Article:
J Neurol Surg B 2019; 80(06): 604-607
DOI: 10.1055/s-0039-1677674
Original Article
Georg Thieme Verlag KG Stuttgart · New York

The Effect of Endoscopic Endonasal Transsphenoidal Skull Base Surgery on Cochlear Function

Murat Samet Ates
1  Department of Otolaryngology, Ege University Faculty of Medicine, Izmir, Turkey
,
Murat Benzer
1  Department of Otolaryngology, Ege University Faculty of Medicine, Izmir, Turkey
,
Isa Kaya
1  Department of Otolaryngology, Ege University Faculty of Medicine, Izmir, Turkey
,
Huseyin Biceroglu
2  Department of Neurosurgery, Ege University Faculty of Medicine, Izmir, Turkey
,
Erkin Ozgiray
2  Department of Neurosurgery, Ege University Faculty of Medicine, Izmir, Turkey
,
Rasit Midilli
1  Department of Otolaryngology, Ege University Faculty of Medicine, Izmir, Turkey
,
Halil Bulent Karci
1  Department of Otolaryngology, Ege University Faculty of Medicine, Izmir, Turkey
,
Sercan Gode
1  Department of Otolaryngology, Ege University Faculty of Medicine, Izmir, Turkey
› Author Affiliations
Further Information

Publication History

08 April 2018

16 December 2018

Publication Date:
10 January 2019 (online)

Abstract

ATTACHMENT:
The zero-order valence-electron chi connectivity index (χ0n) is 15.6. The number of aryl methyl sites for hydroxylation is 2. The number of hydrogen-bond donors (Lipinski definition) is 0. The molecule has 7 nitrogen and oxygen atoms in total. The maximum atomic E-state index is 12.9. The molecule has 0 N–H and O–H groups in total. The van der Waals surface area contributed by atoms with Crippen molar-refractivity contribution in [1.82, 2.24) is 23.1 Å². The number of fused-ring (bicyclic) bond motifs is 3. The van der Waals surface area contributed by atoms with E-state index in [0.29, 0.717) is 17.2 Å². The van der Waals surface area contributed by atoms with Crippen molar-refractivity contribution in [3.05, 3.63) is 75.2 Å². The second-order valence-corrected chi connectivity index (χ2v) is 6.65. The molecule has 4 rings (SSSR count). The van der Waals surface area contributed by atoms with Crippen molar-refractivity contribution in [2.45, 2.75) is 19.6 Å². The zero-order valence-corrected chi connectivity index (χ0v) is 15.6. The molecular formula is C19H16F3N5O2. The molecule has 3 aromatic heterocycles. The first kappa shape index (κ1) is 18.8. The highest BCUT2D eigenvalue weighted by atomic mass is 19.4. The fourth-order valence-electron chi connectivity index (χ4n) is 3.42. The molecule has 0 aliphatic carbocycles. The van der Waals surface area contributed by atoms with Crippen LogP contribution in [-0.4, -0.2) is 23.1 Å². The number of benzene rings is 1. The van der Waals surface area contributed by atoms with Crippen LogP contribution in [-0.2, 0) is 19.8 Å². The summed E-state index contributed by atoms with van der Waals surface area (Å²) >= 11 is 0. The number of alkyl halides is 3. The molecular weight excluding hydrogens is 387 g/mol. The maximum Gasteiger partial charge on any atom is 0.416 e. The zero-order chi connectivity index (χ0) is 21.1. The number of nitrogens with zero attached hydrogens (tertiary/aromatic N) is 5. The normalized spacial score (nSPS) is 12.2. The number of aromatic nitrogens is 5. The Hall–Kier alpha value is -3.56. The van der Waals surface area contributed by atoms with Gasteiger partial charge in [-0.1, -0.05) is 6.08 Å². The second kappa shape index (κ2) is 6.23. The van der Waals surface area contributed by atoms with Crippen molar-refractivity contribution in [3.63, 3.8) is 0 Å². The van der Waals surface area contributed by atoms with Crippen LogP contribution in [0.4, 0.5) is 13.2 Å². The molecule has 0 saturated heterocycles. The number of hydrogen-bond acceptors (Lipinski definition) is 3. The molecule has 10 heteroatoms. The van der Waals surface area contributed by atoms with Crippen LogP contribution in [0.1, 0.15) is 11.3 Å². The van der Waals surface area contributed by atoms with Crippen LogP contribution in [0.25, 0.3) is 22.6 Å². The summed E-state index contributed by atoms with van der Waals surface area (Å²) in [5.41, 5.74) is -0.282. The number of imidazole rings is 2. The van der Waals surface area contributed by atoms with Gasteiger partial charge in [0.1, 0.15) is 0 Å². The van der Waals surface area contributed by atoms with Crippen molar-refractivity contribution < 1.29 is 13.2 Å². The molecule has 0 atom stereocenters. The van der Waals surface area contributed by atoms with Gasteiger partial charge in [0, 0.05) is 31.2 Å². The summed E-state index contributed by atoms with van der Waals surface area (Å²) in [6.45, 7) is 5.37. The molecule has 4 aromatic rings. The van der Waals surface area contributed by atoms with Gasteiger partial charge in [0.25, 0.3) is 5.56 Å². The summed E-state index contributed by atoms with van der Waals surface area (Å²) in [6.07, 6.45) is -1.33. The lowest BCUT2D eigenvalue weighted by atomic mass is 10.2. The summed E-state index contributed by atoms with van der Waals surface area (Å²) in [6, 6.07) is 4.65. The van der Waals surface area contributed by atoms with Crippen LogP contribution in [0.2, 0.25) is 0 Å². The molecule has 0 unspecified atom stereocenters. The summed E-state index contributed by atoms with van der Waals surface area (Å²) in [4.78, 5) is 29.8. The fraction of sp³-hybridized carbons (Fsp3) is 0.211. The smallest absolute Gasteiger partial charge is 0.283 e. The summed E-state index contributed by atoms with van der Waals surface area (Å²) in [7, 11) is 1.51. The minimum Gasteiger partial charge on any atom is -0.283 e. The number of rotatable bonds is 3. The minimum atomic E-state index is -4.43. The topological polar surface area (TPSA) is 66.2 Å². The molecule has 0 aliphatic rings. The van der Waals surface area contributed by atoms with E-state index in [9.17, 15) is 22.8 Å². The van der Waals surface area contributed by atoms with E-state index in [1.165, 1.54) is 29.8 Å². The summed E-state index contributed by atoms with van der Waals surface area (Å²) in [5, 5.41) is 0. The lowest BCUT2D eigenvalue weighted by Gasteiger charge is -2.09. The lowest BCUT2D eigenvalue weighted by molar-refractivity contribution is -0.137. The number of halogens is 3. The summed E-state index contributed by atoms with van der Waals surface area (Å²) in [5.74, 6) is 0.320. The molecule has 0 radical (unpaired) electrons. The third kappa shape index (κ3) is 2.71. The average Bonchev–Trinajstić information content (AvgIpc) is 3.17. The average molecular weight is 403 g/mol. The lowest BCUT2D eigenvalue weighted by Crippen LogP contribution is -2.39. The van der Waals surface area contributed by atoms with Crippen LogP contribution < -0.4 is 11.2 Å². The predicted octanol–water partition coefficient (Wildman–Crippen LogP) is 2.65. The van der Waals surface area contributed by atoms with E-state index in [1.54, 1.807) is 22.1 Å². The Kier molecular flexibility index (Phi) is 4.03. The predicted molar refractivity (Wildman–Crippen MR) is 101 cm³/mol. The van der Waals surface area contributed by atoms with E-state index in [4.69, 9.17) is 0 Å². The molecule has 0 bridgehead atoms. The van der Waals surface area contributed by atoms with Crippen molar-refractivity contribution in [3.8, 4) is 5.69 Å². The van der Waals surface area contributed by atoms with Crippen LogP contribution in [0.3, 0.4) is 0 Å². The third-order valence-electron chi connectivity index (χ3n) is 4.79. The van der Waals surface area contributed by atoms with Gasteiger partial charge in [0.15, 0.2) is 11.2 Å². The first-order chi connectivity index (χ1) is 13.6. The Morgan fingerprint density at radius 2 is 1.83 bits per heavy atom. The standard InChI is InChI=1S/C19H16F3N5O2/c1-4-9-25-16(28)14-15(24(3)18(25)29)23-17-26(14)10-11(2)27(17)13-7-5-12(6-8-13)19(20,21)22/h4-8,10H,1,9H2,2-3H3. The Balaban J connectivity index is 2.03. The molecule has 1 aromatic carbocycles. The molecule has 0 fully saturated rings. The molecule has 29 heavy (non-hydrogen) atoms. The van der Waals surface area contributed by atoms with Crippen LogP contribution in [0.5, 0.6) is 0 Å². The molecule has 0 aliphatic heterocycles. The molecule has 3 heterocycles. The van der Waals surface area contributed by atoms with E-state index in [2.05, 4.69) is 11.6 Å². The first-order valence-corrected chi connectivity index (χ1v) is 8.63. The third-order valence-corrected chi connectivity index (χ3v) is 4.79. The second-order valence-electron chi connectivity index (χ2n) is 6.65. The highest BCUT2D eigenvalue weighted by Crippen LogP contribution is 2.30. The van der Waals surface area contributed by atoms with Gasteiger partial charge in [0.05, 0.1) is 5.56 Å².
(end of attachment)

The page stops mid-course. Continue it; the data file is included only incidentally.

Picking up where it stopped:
Endoscopic transsphenoidal skull base surgery (ETSS) has become a standard approach in the treatment of sellar and clival lesions, such as pituitary adenoma and chordoma. Due to the close proximity of the clivus and the sella turcica to the inner ear, it is thought that bone drilling in the surgery may have effects on hearing. The aim of this study was to assess the effect of bone drilling in ETSS procedure on cochlear function. This study was performed on 18 patients who underwent ETSS procedure between December 2016 and May 2017. The study was designed as a prospective study. All of the data were prospectively collected. These included demographic data, date of surgery, type of surgery, preoperative pure-tone audiometry, and preoperative and postoperative distortion product otoacoustic emission (DPOAE) measurements. Of the DPOAE measurements of the patients who were operated for pituitary adenoma, there was a statistically significant difference between the signal-to-noise ratio (SNR) measurements at 0.5, 1, 2 and 4 kHz (p < 0.05). Additionally, there were no significant differences in preoperative and postoperative SNR measurements of six patients who were selected for clivus chordoma. When the preoperative and postoperative tonal audiometric tests of the patients were compared, no statistically significant difference was found (p > 0.05). In conclusion, it is found that bone drilling in ETSS procedure has a negative effect on cochlear function in the early period. This is the first study to evaluate the degree of noise-induced cochlear damage in patients who were gone under ETSS procedure.